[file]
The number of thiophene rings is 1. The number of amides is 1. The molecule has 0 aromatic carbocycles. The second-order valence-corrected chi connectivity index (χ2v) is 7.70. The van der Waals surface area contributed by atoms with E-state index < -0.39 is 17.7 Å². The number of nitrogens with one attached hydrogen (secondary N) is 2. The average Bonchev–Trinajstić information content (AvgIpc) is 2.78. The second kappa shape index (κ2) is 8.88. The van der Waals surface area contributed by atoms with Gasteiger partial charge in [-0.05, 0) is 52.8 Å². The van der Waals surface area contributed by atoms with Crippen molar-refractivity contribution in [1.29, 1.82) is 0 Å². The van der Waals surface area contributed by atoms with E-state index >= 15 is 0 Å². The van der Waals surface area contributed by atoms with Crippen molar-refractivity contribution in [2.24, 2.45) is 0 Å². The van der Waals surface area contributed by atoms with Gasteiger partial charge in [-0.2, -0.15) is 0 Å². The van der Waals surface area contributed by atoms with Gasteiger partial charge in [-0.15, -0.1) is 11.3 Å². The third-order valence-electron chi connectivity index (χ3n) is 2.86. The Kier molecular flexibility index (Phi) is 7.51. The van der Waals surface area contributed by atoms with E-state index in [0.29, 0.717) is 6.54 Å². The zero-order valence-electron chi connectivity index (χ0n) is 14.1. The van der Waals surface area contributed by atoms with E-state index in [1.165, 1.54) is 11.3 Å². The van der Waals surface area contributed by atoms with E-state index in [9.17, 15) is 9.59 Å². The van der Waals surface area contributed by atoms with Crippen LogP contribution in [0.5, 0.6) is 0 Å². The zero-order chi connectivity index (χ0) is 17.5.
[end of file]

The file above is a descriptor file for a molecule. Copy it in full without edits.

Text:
The number of thiophene rings is 1. The number of amides is 1. The molecule has 0 aromatic carbocycles. The second-order valence-corrected chi connectivity index (χ2v) is 7.70. The van der Waals surface area contributed by atoms with E-state index < -0.39 is 17.7 Å². The number of nitrogens with one attached hydrogen (secondary N) is 2. The average Bonchev–Trinajstić information content (AvgIpc) is 2.78. The second kappa shape index (κ2) is 8.88. The van der Waals surface area contributed by atoms with Gasteiger partial charge in [-0.05, 0) is 52.8 Å². The van der Waals surface area contributed by atoms with Crippen molar-refractivity contribution in [1.29, 1.82) is 0 Å². The van der Waals surface area contributed by atoms with E-state index >= 15 is 0 Å². The van der Waals surface area contributed by atoms with Crippen molar-refractivity contribution in [2.24, 2.45) is 0 Å². The van der Waals surface area contributed by atoms with Gasteiger partial charge in [-0.2, -0.15) is 0 Å². The van der Waals surface area contributed by atoms with Gasteiger partial charge in [-0.15, -0.1) is 11.3 Å². The third-order valence-electron chi connectivity index (χ3n) is 2.86. The Kier molecular flexibility index (Phi) is 7.51. The van der Waals surface area contributed by atoms with E-state index in [0.29, 0.717) is 6.54 Å². The zero-order valence-electron chi connectivity index (χ0n) is 14.1. The van der Waals surface area contributed by atoms with E-state index in [1.165, 1.54) is 11.3 Å². The van der Waals surface area contributed by atoms with E-state index in [9.17, 15) is 9.59 Å². The van der Waals surface area contributed by atoms with Crippen LogP contribution in [0.5, 0.6) is 0 Å². The zero-order chi connectivity index (χ0) is 17.5.